Next, to determine whether clonal status of driver genes affect clinical outcomes in cancer patients, we used the approach described in Method to identify prognostic driver genes in 14 cancer types. We identified the clonality of 26 driver genes significantly associated with prognosis in fourteen cancer types, with an average of two driver genes per cancer type (Fig. 5C, Additional file 1: Table S4). We found that 11.5% (3/26) of driver genes including PMS2, CDKN2A and TERT are significant in the prognosis at least two cancer types. In particular, both clonal and subclonal mutations of TERT are associated with poor prognosis of bladder cancer and glioblastoma (P-value = 0.003 and P-value = 0.011, respectively). The findings are consistent with previous research that TERT mutations have been recognized as a common genetic event and show a high risk of recurrence in bladder cancer and GBM [32, 33]. Subclonal mutations in PMS2 are associated with adverse outcomes in rectal and ovarian cancer, while patients with clonal mutations have survival benefits (P-value = 3e−04 and P-value = 1.2e−04, respectively). The clonality of 88.6% (23/26) of driver genes only is significantly associated with the prognosis of a specific cancer type. For example, clonal and subclonal mutations of oncogene EGFR have a worse prognosis in LGG (P-value = 7.4e−14). This result is consistent with the recent report that EGFR mutation leads to an up-regulation of immune response related pathways and poor prognosis in LGG [34]. Clonal mutations of MAP2K1 are associated with a worse prognosis in colon cancer patients. These results suggested that clonal or subclonal mutations of driver genes play a potential role in the development or progression of cancer and are independent prognostic factors for cancer survival.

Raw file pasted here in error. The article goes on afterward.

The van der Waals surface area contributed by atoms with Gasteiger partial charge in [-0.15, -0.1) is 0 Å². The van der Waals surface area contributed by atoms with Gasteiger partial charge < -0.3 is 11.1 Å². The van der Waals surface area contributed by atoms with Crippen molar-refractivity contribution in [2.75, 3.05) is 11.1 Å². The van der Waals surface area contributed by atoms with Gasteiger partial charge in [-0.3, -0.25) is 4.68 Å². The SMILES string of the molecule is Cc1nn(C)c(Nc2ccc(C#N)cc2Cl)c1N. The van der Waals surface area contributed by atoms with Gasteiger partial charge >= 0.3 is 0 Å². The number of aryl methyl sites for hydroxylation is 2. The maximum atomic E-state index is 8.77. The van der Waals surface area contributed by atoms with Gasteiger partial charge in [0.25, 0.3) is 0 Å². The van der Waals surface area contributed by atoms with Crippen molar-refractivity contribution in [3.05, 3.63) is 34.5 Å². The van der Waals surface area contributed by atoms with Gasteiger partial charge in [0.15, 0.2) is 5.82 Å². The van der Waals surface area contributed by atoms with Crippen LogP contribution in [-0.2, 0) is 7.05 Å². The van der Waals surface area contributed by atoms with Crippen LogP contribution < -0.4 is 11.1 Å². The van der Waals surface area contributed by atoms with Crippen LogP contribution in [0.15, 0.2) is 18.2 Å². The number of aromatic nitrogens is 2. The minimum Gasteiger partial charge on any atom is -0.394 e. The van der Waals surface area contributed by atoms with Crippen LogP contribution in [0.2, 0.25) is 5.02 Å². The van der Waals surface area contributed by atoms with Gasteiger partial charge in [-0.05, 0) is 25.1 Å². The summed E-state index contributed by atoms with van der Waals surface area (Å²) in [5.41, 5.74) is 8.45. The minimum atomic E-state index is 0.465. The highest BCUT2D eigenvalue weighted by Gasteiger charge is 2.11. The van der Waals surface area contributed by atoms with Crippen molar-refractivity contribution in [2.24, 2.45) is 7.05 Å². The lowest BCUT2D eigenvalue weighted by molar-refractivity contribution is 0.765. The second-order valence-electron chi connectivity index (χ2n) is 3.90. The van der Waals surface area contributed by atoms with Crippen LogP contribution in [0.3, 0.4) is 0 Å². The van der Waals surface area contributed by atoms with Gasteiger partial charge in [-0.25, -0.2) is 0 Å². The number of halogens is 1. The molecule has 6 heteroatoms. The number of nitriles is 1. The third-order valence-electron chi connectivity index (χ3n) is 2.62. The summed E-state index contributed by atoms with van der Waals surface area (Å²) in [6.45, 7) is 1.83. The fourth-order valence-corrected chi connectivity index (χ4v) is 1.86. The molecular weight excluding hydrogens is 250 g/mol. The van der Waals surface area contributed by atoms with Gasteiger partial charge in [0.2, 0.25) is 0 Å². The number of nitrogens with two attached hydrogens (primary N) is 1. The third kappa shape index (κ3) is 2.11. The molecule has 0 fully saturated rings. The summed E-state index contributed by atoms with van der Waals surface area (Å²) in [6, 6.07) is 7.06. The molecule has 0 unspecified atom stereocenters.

Discussion

Genomic studies in cancers have recently characterized the complex heterogeneity of these diseases. The characterization of the subclonal architecture revealed the complexity of the mutational components of the genome. Recent studies have also emphasized a large number of driver genes and the influence of their subclonal heterogeneity in the outcome of the patients. Therefore, we comprehensive characterized clonality of driver genes and investigated their clinical relevance in colorectal cancer.